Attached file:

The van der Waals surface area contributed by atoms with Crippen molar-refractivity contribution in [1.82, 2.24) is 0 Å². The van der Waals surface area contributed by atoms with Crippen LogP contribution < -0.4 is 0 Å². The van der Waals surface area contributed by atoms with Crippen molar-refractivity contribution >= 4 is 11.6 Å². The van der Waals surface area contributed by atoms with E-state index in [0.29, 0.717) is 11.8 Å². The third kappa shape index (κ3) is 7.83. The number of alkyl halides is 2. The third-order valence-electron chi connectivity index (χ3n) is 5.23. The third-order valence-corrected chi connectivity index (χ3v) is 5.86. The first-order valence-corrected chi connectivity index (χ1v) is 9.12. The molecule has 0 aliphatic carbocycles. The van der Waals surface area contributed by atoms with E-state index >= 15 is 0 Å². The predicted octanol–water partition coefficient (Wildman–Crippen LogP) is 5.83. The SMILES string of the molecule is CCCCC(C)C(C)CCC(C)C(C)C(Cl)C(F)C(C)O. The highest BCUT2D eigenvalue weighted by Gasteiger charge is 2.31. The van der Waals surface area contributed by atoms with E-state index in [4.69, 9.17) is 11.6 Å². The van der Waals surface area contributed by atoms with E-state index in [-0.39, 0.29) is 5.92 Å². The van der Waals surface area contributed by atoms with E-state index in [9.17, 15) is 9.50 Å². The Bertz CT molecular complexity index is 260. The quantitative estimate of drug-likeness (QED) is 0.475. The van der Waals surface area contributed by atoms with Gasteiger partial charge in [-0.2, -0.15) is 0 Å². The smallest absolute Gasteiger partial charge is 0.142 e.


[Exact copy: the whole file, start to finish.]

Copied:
The van der Waals surface area contributed by atoms with Crippen molar-refractivity contribution in [1.82, 2.24) is 0 Å². The van der Waals surface area contributed by atoms with Crippen LogP contribution < -0.4 is 0 Å². The van der Waals surface area contributed by atoms with Crippen molar-refractivity contribution >= 4 is 11.6 Å². The van der Waals surface area contributed by atoms with E-state index in [0.29, 0.717) is 11.8 Å². The third kappa shape index (κ3) is 7.83. The number of alkyl halides is 2. The third-order valence-electron chi connectivity index (χ3n) is 5.23. The third-order valence-corrected chi connectivity index (χ3v) is 5.86. The first-order valence-corrected chi connectivity index (χ1v) is 9.12. The molecule has 0 aliphatic carbocycles. The van der Waals surface area contributed by atoms with E-state index >= 15 is 0 Å². The predicted octanol–water partition coefficient (Wildman–Crippen LogP) is 5.83. The SMILES string of the molecule is CCCCC(C)C(C)CCC(C)C(C)C(Cl)C(F)C(C)O. The highest BCUT2D eigenvalue weighted by Gasteiger charge is 2.31. The van der Waals surface area contributed by atoms with E-state index in [4.69, 9.17) is 11.6 Å². The van der Waals surface area contributed by atoms with E-state index in [-0.39, 0.29) is 5.92 Å². The van der Waals surface area contributed by atoms with E-state index in [9.17, 15) is 9.50 Å². The Bertz CT molecular complexity index is 260. The quantitative estimate of drug-likeness (QED) is 0.475. The van der Waals surface area contributed by atoms with Gasteiger partial charge in [-0.2, -0.15) is 0 Å². The smallest absolute Gasteiger partial charge is 0.142 e.